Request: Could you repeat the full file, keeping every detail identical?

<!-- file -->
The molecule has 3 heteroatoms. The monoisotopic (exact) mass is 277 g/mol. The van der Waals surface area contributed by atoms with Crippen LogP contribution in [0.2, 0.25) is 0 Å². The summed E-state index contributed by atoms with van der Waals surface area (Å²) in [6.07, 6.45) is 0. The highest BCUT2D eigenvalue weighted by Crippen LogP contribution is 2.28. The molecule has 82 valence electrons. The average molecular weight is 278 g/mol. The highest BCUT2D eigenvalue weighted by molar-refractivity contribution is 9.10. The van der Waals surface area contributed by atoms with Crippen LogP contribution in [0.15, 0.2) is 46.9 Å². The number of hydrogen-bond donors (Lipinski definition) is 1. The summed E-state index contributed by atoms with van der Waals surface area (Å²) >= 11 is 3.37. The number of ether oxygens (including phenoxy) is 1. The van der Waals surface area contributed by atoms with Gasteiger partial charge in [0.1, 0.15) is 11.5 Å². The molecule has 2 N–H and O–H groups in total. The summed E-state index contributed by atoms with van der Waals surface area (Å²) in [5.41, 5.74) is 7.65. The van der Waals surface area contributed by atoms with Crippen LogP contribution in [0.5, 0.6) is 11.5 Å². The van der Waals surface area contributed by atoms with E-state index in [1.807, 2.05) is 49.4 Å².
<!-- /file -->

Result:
The molecule has 3 heteroatoms. The monoisotopic (exact) mass is 277 g/mol. The van der Waals surface area contributed by atoms with Crippen LogP contribution in [0.2, 0.25) is 0 Å². The summed E-state index contributed by atoms with van der Waals surface area (Å²) in [6.07, 6.45) is 0. The highest BCUT2D eigenvalue weighted by Crippen LogP contribution is 2.28. The molecule has 82 valence electrons. The average molecular weight is 278 g/mol. The highest BCUT2D eigenvalue weighted by molar-refractivity contribution is 9.10. The van der Waals surface area contributed by atoms with Crippen LogP contribution in [0.15, 0.2) is 46.9 Å². The number of hydrogen-bond donors (Lipinski definition) is 1. The summed E-state index contributed by atoms with van der Waals surface area (Å²) >= 11 is 3.37. The number of ether oxygens (including phenoxy) is 1. The van der Waals surface area contributed by atoms with Gasteiger partial charge in [0.1, 0.15) is 11.5 Å². The molecule has 2 N–H and O–H groups in total. The summed E-state index contributed by atoms with van der Waals surface area (Å²) in [5.41, 5.74) is 7.65. The van der Waals surface area contributed by atoms with Crippen LogP contribution in [0.5, 0.6) is 11.5 Å². The van der Waals surface area contributed by atoms with E-state index in [1.807, 2.05) is 49.4 Å².